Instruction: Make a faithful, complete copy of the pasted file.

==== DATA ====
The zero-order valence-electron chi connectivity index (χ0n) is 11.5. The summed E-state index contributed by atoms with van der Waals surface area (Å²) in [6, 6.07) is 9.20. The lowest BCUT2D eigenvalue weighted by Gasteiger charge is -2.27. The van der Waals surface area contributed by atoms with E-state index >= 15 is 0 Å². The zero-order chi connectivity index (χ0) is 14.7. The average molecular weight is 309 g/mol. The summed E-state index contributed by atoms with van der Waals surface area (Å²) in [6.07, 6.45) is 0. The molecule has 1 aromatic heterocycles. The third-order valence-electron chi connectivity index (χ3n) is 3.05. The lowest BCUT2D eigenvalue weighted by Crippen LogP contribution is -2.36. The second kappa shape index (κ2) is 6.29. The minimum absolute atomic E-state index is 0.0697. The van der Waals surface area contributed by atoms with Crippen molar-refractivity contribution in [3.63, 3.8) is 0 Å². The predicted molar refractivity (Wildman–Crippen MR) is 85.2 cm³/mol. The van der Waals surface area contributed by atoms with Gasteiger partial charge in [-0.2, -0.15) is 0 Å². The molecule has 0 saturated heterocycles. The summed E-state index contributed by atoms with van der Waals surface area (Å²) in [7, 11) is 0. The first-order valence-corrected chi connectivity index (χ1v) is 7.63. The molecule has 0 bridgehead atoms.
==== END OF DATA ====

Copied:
The zero-order valence-electron chi connectivity index (χ0n) is 11.5. The summed E-state index contributed by atoms with van der Waals surface area (Å²) in [6, 6.07) is 9.20. The lowest BCUT2D eigenvalue weighted by Gasteiger charge is -2.27. The van der Waals surface area contributed by atoms with E-state index >= 15 is 0 Å². The zero-order chi connectivity index (χ0) is 14.7. The average molecular weight is 309 g/mol. The summed E-state index contributed by atoms with van der Waals surface area (Å²) in [6.07, 6.45) is 0. The molecule has 1 aromatic heterocycles. The third-order valence-electron chi connectivity index (χ3n) is 3.05. The lowest BCUT2D eigenvalue weighted by Crippen LogP contribution is -2.36. The second kappa shape index (κ2) is 6.29. The minimum absolute atomic E-state index is 0.0697. The van der Waals surface area contributed by atoms with Crippen molar-refractivity contribution in [3.63, 3.8) is 0 Å². The predicted molar refractivity (Wildman–Crippen MR) is 85.2 cm³/mol. The van der Waals surface area contributed by atoms with Gasteiger partial charge in [-0.2, -0.15) is 0 Å². The molecule has 0 saturated heterocycles. The summed E-state index contributed by atoms with van der Waals surface area (Å²) in [7, 11) is 0. The first-order valence-corrected chi connectivity index (χ1v) is 7.63. The molecule has 0 bridgehead atoms.